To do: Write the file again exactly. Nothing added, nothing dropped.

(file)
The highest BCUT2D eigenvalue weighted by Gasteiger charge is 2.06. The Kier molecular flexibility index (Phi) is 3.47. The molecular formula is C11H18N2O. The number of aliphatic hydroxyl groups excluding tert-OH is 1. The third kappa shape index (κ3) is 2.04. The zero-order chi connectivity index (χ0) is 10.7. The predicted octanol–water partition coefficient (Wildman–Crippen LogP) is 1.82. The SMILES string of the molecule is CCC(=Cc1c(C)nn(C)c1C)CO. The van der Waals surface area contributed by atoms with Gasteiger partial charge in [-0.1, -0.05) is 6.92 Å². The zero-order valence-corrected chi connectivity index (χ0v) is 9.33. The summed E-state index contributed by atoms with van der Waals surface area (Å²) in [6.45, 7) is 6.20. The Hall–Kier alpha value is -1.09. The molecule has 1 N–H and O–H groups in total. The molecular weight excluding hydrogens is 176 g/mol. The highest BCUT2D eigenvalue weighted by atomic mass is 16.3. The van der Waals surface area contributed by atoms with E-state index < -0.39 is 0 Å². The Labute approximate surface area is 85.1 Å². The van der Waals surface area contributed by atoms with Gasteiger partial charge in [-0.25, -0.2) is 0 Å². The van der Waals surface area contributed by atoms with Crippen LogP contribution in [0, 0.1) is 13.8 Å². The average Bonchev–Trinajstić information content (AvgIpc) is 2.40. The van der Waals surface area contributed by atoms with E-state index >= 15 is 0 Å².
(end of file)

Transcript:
The highest BCUT2D eigenvalue weighted by Gasteiger charge is 2.06. The Kier molecular flexibility index (Phi) is 3.47. The molecular formula is C11H18N2O. The number of aliphatic hydroxyl groups excluding tert-OH is 1. The third kappa shape index (κ3) is 2.04. The zero-order chi connectivity index (χ0) is 10.7. The predicted octanol–water partition coefficient (Wildman–Crippen LogP) is 1.82. The SMILES string of the molecule is CCC(=Cc1c(C)nn(C)c1C)CO. The van der Waals surface area contributed by atoms with Gasteiger partial charge in [-0.1, -0.05) is 6.92 Å². The zero-order valence-corrected chi connectivity index (χ0v) is 9.33. The summed E-state index contributed by atoms with van der Waals surface area (Å²) in [6.45, 7) is 6.20. The Hall–Kier alpha value is -1.09. The molecule has 1 N–H and O–H groups in total. The molecular weight excluding hydrogens is 176 g/mol. The highest BCUT2D eigenvalue weighted by atomic mass is 16.3. The van der Waals surface area contributed by atoms with E-state index < -0.39 is 0 Å². The Labute approximate surface area is 85.1 Å². The van der Waals surface area contributed by atoms with Gasteiger partial charge in [-0.25, -0.2) is 0 Å². The van der Waals surface area contributed by atoms with Crippen LogP contribution in [0, 0.1) is 13.8 Å². The average Bonchev–Trinajstić information content (AvgIpc) is 2.40. The van der Waals surface area contributed by atoms with E-state index >= 15 is 0 Å².